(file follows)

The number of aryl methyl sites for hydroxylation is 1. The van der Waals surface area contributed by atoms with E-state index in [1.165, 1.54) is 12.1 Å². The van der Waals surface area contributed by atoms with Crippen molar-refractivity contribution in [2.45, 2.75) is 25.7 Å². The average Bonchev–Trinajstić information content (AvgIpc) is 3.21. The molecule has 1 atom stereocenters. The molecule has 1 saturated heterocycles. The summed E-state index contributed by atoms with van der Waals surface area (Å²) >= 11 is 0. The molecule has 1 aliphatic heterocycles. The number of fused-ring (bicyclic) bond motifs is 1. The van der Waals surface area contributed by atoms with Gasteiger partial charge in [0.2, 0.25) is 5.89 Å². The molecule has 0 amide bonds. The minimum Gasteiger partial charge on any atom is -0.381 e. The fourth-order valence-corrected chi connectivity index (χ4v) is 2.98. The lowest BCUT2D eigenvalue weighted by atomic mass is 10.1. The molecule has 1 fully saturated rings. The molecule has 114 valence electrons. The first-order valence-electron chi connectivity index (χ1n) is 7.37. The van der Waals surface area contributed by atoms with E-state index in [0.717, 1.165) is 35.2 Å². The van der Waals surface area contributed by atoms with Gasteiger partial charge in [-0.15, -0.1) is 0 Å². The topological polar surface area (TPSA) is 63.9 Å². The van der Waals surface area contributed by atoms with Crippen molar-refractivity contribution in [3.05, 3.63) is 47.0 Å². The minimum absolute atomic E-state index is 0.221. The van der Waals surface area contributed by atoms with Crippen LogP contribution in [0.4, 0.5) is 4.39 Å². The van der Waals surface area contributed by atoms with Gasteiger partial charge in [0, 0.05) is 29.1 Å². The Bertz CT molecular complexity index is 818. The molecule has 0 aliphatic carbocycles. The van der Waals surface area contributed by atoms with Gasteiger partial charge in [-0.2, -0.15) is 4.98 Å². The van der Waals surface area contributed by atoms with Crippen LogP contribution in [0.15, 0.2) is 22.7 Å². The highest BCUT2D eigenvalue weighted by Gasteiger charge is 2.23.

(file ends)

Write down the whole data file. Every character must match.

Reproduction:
The number of aryl methyl sites for hydroxylation is 1. The van der Waals surface area contributed by atoms with E-state index in [1.165, 1.54) is 12.1 Å². The van der Waals surface area contributed by atoms with Crippen molar-refractivity contribution in [2.45, 2.75) is 25.7 Å². The average Bonchev–Trinajstić information content (AvgIpc) is 3.21. The molecule has 1 atom stereocenters. The molecule has 1 saturated heterocycles. The summed E-state index contributed by atoms with van der Waals surface area (Å²) >= 11 is 0. The molecule has 1 aliphatic heterocycles. The number of fused-ring (bicyclic) bond motifs is 1. The van der Waals surface area contributed by atoms with Gasteiger partial charge in [0.2, 0.25) is 5.89 Å². The molecule has 0 amide bonds. The minimum Gasteiger partial charge on any atom is -0.381 e. The fourth-order valence-corrected chi connectivity index (χ4v) is 2.98. The lowest BCUT2D eigenvalue weighted by atomic mass is 10.1. The molecule has 1 fully saturated rings. The molecule has 114 valence electrons. The first-order valence-electron chi connectivity index (χ1n) is 7.37. The van der Waals surface area contributed by atoms with E-state index in [0.717, 1.165) is 35.2 Å². The van der Waals surface area contributed by atoms with Gasteiger partial charge in [-0.15, -0.1) is 0 Å². The topological polar surface area (TPSA) is 63.9 Å². The van der Waals surface area contributed by atoms with Crippen molar-refractivity contribution in [3.05, 3.63) is 47.0 Å². The minimum absolute atomic E-state index is 0.221. The van der Waals surface area contributed by atoms with Crippen LogP contribution in [0.4, 0.5) is 4.39 Å². The van der Waals surface area contributed by atoms with Gasteiger partial charge in [0, 0.05) is 29.1 Å². The Bertz CT molecular complexity index is 818. The molecule has 0 aliphatic carbocycles. The van der Waals surface area contributed by atoms with Gasteiger partial charge in [-0.2, -0.15) is 4.98 Å². The van der Waals surface area contributed by atoms with Crippen LogP contribution in [0.15, 0.2) is 22.7 Å². The highest BCUT2D eigenvalue weighted by Gasteiger charge is 2.23.